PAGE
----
Amazon easily topped second-quarter earnings and revenue forecasts after the market close Thursday, with CEO Jeff Bezos calling it “another highly unusual quarter” amid the current coronavirus pandemic.
“As expected, we spent over $4 billion on incremental COVID-19-related costs in the quarter to help keep employees safe and deliver products to customers in this time of high demand—purchasing personal protective equipment, increasing cleaning of our facilities, following new safety process paths, adding new backup family care benefits, and paying a special thank you bonus of over $500 million to front-line employees and delivery partners,” said Bezos in a statement.
The e-commerce and web services titan has created over 175,000 new jobs since March, he added, and is in the process of making 125,000 of those employees full-time positions. Bezos also said that the company “injected significant money into the economy” in Q2, investing more than $9 billion into capital projects that include fulfillment, transportation and Amazon Web Services (AWS).
For Q2 of fiscal 2020, the company reported earnings of $10.30 per diluted share on revenue of $88.9 billion, versus analyst expectations of $1.46 EPS on $81.53 billion in revenue, according to Refinitiv.
Shares of Amazon stock shot up as much as 5% after the market close, after rising 0.6% during the regular trading session. The major indexes closed mixed, with the tech-heavy Nasdaq in the green ahead of Amazon, Apple, Facebook and Google parent Alphabet’s earnings reports.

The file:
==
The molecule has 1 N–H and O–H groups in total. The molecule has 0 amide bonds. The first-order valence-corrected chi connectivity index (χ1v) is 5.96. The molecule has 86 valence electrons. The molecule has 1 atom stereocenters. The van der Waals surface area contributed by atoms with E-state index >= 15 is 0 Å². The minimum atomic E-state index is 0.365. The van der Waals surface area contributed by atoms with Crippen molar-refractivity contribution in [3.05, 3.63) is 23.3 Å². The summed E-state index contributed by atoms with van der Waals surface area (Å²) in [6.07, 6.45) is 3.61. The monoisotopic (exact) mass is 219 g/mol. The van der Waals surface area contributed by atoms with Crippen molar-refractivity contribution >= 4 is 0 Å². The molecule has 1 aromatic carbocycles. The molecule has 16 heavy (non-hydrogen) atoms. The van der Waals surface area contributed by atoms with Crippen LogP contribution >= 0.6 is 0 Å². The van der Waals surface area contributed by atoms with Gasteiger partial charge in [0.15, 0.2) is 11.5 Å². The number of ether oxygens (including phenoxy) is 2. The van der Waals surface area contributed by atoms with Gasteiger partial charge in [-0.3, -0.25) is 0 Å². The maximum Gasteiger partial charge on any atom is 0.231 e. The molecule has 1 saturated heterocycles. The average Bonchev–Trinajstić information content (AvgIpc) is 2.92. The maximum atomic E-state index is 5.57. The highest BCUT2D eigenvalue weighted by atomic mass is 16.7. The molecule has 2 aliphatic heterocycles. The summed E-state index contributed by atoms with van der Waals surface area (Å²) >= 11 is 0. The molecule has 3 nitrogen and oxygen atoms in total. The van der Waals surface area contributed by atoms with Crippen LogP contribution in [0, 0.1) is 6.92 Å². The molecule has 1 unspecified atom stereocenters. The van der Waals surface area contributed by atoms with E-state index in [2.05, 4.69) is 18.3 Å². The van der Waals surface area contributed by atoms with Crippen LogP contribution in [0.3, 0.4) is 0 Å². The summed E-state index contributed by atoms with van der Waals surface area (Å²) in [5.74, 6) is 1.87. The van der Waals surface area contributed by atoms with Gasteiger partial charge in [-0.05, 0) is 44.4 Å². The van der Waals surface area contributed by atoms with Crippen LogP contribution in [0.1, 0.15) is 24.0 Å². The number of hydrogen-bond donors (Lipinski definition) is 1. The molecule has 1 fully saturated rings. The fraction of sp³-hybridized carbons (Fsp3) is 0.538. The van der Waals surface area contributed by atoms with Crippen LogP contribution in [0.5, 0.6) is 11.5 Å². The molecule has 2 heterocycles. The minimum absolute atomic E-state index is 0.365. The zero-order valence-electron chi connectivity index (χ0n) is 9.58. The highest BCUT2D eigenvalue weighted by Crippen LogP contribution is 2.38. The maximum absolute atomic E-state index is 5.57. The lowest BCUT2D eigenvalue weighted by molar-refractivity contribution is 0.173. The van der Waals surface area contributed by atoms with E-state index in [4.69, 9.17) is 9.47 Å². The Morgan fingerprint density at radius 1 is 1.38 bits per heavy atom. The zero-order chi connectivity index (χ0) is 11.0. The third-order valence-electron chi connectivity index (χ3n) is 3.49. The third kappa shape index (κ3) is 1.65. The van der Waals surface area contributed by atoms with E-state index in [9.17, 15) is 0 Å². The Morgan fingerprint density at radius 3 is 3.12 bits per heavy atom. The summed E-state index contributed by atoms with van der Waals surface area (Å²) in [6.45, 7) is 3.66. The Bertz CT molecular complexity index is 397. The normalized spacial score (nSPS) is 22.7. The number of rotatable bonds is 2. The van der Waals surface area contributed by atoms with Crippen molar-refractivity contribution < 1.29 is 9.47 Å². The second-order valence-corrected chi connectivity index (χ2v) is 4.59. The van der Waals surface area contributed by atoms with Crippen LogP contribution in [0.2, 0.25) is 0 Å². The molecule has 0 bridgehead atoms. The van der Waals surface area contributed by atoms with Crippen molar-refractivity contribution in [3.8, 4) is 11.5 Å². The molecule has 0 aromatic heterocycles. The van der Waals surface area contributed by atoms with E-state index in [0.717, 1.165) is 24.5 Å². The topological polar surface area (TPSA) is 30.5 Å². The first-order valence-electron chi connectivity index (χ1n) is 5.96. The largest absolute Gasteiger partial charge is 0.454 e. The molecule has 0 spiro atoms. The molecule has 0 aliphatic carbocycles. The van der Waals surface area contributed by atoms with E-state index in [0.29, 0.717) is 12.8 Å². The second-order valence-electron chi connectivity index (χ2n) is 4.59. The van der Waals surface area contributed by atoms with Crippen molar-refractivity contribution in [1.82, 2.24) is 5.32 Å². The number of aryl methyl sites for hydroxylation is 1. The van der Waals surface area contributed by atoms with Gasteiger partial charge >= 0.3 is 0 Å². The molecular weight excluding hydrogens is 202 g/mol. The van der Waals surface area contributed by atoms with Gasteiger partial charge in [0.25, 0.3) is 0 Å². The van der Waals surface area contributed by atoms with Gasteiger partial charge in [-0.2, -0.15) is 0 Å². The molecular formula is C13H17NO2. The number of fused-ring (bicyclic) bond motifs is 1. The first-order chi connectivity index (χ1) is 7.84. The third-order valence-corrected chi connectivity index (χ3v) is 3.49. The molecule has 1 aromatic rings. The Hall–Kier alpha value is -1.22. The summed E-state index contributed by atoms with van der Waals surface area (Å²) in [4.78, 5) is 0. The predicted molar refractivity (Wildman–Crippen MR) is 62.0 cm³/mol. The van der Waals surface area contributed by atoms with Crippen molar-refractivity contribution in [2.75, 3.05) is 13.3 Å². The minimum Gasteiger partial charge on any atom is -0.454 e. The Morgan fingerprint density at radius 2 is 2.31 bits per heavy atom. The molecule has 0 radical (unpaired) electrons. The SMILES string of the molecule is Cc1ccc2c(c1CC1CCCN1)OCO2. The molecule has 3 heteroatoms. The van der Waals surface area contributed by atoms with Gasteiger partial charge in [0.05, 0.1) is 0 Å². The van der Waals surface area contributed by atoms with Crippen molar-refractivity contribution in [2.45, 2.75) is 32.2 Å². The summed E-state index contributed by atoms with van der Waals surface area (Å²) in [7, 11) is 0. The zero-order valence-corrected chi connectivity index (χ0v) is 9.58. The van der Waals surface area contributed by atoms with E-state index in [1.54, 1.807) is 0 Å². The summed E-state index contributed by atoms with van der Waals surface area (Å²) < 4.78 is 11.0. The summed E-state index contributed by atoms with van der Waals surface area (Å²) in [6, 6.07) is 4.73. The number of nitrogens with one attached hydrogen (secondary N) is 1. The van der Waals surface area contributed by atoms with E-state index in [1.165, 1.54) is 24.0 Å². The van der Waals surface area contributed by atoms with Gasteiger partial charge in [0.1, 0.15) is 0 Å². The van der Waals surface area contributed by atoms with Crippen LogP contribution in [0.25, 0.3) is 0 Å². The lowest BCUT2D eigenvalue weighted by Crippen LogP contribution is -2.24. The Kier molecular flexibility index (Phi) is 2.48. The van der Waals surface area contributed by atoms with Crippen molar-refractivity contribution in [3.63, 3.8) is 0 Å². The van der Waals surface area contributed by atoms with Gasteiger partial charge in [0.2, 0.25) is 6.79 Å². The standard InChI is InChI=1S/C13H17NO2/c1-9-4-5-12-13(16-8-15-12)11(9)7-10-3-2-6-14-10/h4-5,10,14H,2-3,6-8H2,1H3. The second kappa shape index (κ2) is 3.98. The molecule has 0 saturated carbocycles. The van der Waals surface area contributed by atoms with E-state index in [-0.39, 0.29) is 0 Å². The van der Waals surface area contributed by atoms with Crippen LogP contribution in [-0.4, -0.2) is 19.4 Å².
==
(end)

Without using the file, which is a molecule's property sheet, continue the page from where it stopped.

Some analysts continued to anticipate Amazon benefiting from the ongoing coronavirus pandemic, which has confined millions in the U.S. and abroad to stay at home to avoid spreading COVID-19, prompting more e-commerce orders and in-home entertainment consumption.
Grocery delivery capacity spiked over 160%, and online grocery sales tripled in Q2, year over year. A “significant” portion of Zoom’s network relies on Amazon Web Services, said the company, a notable tidbit, given much of the working world’s reliance on video conferencing over the last four months.
During the June-ended quarter, Prime Video launched its Watch Parties feature, which allows Prime members to chat while watching Amazon’s video content, including TV and movies. It also debuted Prime Video Profiles so viewers can manage up to six profiles per account, allowing each profile to offer personalized recommendations. Greg Daniels’ series “Upload” and original films such as “Selah and the Spades,” “The Goldfinch,” “The Vast of Night,” “7500,” “My Spy,” and Indian titles “Ponmagal Vandhal” and “Gulabo Sitabo” debuted during the quarter.
In the previous quarter, in which shelter-at-home orders were first implemented, first-time Prime Video viewers nearly doubled and video rentals increased, with consumers relying on Amazon’s Alexa artificial intelligence more heavily for music and questions.
For the current quarter, Amazon is forecasting net sales of $87 billion to $93 billion, which would mark growth of 24%-33% from the prior-year third quarter, well above current analyst estimates for $86.29 billion. Operating income is expected to be between $2 billion-$5 billion, including more than $2 billion in COVID-19-related costs, per the company.
The Q2 earnings report follows Wednesday’s House antitrust hearing, which brought the CEOs of Amazon, Facebook, Apple and Google in front of the House Antitrust Subcommittee over concerns of anti-competitiveness. When asked about a Wall Street Journal report of Amazon accessing third-party seller data in order to develop competing Amazon-branded products, Bezos said that the e-commerce giant prohibits employees from using “seller-specific data to aid our private label business, but I can’t guarantee you that that policy has never been violated.”